My Revenues are UP because…
We are bringing new products to the customers’ attention and showing how those products can help. The customers were happy to pay additional for them.
2012 was one of my worst years; people were not spending. Purse strings loosened up in 2013.
A lot of equipment repair that people had been putting off.
My Revenues are DOWN because…
Customers are doing more for themselves and making do with less. Some cities do not open all of their facilities. Increased competition has taken some of the work too.
Did not have the quality people to sell the work. Demand is there. Having issues with staffing.
Large service firms are hiring cheap [illegal immigrant] labor. Some of their service techs don’t speak English. The repair tech who talks to the customer speaks good English, but the day-in, day-out cleaner does not.
Licensing, professionalism and Internet equipment sales are what service people would most like to change. Many believe that requiring a formal license and enforcing that requirement would change the industry for the better. At the same time, many resent government intrusion into the pool and spa business.
Retail Internet sales undercut my prices.
Professionalism. Too many of us show up in tattered tee shirt, driving a dirty old leaky truck. No wonder price is the only thing we can offer.
Get the Fed and State out of our business.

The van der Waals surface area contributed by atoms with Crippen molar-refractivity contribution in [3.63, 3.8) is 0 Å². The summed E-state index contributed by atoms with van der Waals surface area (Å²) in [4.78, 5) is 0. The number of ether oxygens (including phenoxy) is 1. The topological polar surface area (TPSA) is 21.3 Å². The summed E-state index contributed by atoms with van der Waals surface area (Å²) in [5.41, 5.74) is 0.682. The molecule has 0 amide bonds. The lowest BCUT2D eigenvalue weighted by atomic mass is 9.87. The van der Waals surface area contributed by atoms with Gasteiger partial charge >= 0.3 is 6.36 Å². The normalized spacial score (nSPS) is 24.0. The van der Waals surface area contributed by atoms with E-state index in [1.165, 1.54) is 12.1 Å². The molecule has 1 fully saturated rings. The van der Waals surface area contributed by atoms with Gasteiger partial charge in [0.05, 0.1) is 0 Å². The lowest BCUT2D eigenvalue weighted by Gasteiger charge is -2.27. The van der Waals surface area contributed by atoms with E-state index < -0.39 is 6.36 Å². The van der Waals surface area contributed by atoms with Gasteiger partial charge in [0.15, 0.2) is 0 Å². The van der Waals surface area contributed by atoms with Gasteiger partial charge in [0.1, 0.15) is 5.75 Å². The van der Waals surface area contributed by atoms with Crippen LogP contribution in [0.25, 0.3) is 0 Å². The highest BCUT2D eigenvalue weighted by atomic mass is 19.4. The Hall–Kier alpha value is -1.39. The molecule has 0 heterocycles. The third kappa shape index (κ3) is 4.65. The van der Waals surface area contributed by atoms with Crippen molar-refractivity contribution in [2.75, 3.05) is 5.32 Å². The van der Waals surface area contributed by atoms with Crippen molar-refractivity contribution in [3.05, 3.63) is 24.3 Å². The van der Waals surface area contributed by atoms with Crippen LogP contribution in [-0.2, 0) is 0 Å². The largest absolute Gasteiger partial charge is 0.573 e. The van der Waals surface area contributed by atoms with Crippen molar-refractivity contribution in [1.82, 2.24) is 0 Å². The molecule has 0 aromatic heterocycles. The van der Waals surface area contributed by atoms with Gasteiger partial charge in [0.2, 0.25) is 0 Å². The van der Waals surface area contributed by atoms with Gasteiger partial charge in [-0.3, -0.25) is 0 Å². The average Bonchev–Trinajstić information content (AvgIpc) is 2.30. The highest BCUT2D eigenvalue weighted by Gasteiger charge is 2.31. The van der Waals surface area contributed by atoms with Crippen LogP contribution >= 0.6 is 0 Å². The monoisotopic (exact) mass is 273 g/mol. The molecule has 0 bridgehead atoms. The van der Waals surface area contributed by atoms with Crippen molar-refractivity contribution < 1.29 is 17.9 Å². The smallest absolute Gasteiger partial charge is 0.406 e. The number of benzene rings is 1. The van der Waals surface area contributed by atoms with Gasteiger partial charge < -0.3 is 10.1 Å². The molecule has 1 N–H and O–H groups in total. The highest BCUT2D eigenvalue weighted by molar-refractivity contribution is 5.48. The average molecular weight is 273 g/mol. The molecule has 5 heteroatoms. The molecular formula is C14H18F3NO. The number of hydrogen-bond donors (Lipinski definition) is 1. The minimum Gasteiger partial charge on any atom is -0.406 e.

Turn all the carpool lanes into pool truck lanes!
Energy efficient pumps
“Good, solid weekly service.”
UV units and enzyme treatments
Hexoborates and phosphates
Replacement hot tub covers
Leak detection. “Customers are now trying to get more years from their pool liners before replacement, so leak detection seems to have increases steadily.”
Can’t compete with Internet pricing. Clients can pay less with free shipping than what I pay wholesale for almost any product.
Ridiculously high cost of medical insurance for my staff.
Best part of the day? That, for most people in the service business, is the morning, before the day gets hot, while it’s quiet, most people are still in bed and nobody is calling on the phone just yet. Just getting out in the morning and feeling that energy and momentum and focus.
For others, it’s the end of the day, and the feeling of accomplishment and tired satisfaction. And for some, it’s both.
Solving a problem. Something doesn’t work, and it’s a small mystery. You investigate, you come up with a theory, you try your solution, and bingo, right on the first try, the flow returns to normal or the pool stops leaking or the heater starts heating again.
Just leaving a pool nice and clean.
When someone poops in the pool. Yes, it really happens, a lot more than you want to know.
Irrational customers who direct their other personal issues to the pool guy.
Listening to people tell me we are gouging them since they could buy the part online for ½ the price.
Wholesale distributors play a critical role in the day-to-day function of the pool and spa industry. While retailers, builders and service technicians work the front lines, distributors are behind the curtain with the potential to make or break the end goal: customer satisfaction.
But what makes a good distributor — and what should front-line businesses expect from the people that charge a healthy product markup in exchange for warehousing and product support?